Wisconsin Assembly Approves Bills Regulating AI Use in Political Campaign Ads

One of the bills require political candidates to disclose the use of AI-generated content in ads and communications.
Wisconsin Assembly Approves Bills Regulating AI Use in Political Campaign Ads
A general view of the Wisconsin State Capitol in Madison, on March 6, 2011. (Justin Sullivan/Getty Images)
Aldgra Fredly

The Wisconsin assembly on Thursday passed two bills aimed at regulating the use of artificial intelligence (AI) in political advertisements and within state agencies amid the upcoming November elections.

The first bill requires political candidates and groups to disclose the use of AI-generated content in ads and communications. Failure to comply would result in a $1,000 penalty for each violation.

“Under the bill, every audio communication paid for with a contribution or disbursement that contains synthetic media must include at both the beginning and the end of the communication the words ‘Contains content generated by AI’,” it stated.

Rep. Adam Neylon, the bill’s sponsor, said he believes that “the next few decades are going to be defined by the era of artificial intelligence.”

The Republican lawmaker said the use of AI can be scary “especially when you think of the possibilities when it comes to misinformation and misleading people, especially in things as important as elections.”

“It used to be that we could trust what we see with our eyes and believe what we heard with our ears, but that’s no longer the case. With artificial intelligence, it’s getting harder and harder to know what is true,” he said.

Mr. Neylon called the bill “an important first step to provide clarity to voters that protects the integrity of our elections,” noting that it allows people “the tools to determine fact from fiction.”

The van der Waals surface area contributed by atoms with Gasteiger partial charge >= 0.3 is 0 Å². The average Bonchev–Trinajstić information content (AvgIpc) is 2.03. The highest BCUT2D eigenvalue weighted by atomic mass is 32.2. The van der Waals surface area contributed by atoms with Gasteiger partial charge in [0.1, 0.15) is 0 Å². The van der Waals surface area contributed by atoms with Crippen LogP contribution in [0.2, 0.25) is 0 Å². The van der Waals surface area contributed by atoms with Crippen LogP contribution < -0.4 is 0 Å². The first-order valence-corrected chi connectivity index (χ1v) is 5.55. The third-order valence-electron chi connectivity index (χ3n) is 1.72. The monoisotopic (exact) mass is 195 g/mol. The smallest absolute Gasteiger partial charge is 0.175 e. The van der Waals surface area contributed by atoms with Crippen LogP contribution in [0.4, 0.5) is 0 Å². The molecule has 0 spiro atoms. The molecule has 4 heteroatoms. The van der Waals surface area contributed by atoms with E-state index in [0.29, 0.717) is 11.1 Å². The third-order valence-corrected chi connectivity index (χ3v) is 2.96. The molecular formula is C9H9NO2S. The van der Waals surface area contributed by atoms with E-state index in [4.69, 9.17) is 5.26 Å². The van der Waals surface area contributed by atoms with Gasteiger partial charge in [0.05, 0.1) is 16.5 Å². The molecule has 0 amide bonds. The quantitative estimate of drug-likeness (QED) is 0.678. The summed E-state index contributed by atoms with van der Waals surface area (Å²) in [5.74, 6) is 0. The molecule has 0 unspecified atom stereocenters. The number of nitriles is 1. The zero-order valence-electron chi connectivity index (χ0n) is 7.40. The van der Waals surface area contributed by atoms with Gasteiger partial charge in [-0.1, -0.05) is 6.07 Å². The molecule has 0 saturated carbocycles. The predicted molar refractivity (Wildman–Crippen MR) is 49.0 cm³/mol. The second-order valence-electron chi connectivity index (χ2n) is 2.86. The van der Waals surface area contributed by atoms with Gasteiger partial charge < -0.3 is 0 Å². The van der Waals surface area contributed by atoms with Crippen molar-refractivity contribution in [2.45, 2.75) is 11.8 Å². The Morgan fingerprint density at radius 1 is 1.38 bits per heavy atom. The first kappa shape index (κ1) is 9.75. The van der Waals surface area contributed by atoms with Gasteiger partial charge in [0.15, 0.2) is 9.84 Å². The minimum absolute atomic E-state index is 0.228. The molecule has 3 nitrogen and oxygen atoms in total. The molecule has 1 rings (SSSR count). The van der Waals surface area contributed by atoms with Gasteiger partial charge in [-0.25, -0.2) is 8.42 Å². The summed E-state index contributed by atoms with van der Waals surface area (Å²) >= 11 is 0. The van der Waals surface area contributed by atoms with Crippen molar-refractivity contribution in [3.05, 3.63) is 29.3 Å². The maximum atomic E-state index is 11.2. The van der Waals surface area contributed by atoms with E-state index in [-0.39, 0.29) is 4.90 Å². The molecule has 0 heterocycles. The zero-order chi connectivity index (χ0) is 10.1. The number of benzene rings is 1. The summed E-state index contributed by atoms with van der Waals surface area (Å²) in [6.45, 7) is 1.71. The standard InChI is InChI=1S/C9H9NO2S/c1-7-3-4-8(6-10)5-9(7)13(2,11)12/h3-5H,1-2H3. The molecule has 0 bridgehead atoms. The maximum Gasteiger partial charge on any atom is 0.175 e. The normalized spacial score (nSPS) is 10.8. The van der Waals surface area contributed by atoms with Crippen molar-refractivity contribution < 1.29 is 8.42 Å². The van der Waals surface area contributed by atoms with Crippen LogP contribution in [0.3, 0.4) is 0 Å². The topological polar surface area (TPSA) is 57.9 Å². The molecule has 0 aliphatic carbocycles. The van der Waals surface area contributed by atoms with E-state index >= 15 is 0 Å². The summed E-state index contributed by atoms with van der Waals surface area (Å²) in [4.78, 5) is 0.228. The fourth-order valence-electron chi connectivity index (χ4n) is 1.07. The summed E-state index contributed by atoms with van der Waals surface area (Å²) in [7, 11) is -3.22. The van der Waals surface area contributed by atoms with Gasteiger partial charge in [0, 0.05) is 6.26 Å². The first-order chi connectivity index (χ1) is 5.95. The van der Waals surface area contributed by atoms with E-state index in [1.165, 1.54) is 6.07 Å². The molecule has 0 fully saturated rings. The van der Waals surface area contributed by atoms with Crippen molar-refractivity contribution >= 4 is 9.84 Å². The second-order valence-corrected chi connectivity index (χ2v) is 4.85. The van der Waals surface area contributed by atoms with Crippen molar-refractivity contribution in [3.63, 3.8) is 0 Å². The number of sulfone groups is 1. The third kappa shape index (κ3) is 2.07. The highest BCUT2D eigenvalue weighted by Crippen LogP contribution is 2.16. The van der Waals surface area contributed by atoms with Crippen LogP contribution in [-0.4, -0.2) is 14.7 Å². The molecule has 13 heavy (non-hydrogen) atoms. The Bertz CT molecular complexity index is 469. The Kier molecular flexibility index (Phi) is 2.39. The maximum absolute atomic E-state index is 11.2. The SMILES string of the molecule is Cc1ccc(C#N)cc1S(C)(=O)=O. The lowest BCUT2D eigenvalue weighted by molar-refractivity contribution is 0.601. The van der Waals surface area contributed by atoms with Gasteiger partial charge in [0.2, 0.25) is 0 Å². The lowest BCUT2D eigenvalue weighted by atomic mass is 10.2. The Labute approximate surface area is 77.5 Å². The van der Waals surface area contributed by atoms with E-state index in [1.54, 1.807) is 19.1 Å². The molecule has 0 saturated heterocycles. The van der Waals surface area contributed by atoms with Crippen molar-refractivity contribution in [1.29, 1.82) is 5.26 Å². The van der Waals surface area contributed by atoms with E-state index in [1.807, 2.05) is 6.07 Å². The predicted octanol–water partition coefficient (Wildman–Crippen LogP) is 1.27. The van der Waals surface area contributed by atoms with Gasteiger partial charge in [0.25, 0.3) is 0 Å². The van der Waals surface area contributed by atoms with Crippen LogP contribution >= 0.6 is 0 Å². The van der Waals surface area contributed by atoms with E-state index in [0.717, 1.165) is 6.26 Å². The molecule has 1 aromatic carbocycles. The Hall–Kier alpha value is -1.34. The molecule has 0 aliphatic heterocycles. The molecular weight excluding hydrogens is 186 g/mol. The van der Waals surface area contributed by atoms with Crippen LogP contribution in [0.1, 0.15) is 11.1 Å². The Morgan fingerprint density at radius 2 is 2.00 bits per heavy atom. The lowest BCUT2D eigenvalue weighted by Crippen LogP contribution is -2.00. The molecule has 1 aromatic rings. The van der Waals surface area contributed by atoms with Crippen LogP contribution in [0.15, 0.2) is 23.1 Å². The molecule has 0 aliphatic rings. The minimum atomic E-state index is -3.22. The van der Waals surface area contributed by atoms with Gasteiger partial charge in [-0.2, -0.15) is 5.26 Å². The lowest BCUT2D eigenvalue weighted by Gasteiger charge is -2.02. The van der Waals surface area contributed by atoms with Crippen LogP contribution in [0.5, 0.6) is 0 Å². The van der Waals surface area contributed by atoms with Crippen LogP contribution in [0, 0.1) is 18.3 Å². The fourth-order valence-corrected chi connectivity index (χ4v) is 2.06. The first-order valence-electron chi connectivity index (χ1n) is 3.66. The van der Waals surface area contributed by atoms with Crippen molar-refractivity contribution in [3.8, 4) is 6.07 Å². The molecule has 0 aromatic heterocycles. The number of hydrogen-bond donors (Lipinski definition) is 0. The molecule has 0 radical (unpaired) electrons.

The assembly also approved a second bill, which requires state agencies to conduct an audit of how each agency is using AI tools to increase efficiency and carry out agency functions.

The audit report will include an inventory of each AI tool being used, a summary of written guidelines that govern the use of AI, as well as a summary of policies and practices in place to evaluate any data collected with AI.

This bill also would give state agencies until 2030 to develop a plan to reduce their positions. By 2026, the agencies would have to report to legislators which positions AI could help make more efficient and report their progress.

‘Surging Complaints’ Around Impersonation Fraud

States across the United States have taken steps to regulate AI within the last two years. Overall, at least 25 states, Puerto Rico, and the District of Columbia introduced AI bills last year alone.

Legislatures in Texas, North Dakota, West Virginia, and Puerto Rico have created advisory bodies to study and monitor AI systems their state agencies are using. Louisiana formed a new security committee to study AI’s impact on state operations, procurement, and policy.

On Feb. 15, the U.S. Federal Trade Commission (FTC) proposed modifying a rule that bans the impersonation of government and businesses to also include a ban on the impersonation of individuals.

The proposed rule changes follow “surging complaints” around impersonation fraud and “public outcry” about the harms caused to consumers and to impersonated individuals, according to the FTC.

The FTC said it is seeking public input on whether the revised rule should include provisions prohibiting the use of AI platforms for impersonation.

“As scammers find new ways to defraud consumers, including through AI-generated deepfakes, this proposal will help the agency deter fraud and secure redress for harmed consumers,” it stated.

There has been an increase in concerns regarding deepfake technology, especially after a robocall pretending to be President Joe Biden was used to discourage people from voting in New Hampshire’s primary election. The call’s source was traced to a company in Texas.

This incident has prompted the Federal Communications Commission (FCC) to take action against AI-generated robocalls. On Feb. 8, the FCC announced “the unanimous adoption” of a ruling that makes the voice-cloning technology used in robocalls illegal.
The Associated Press contributed to this report.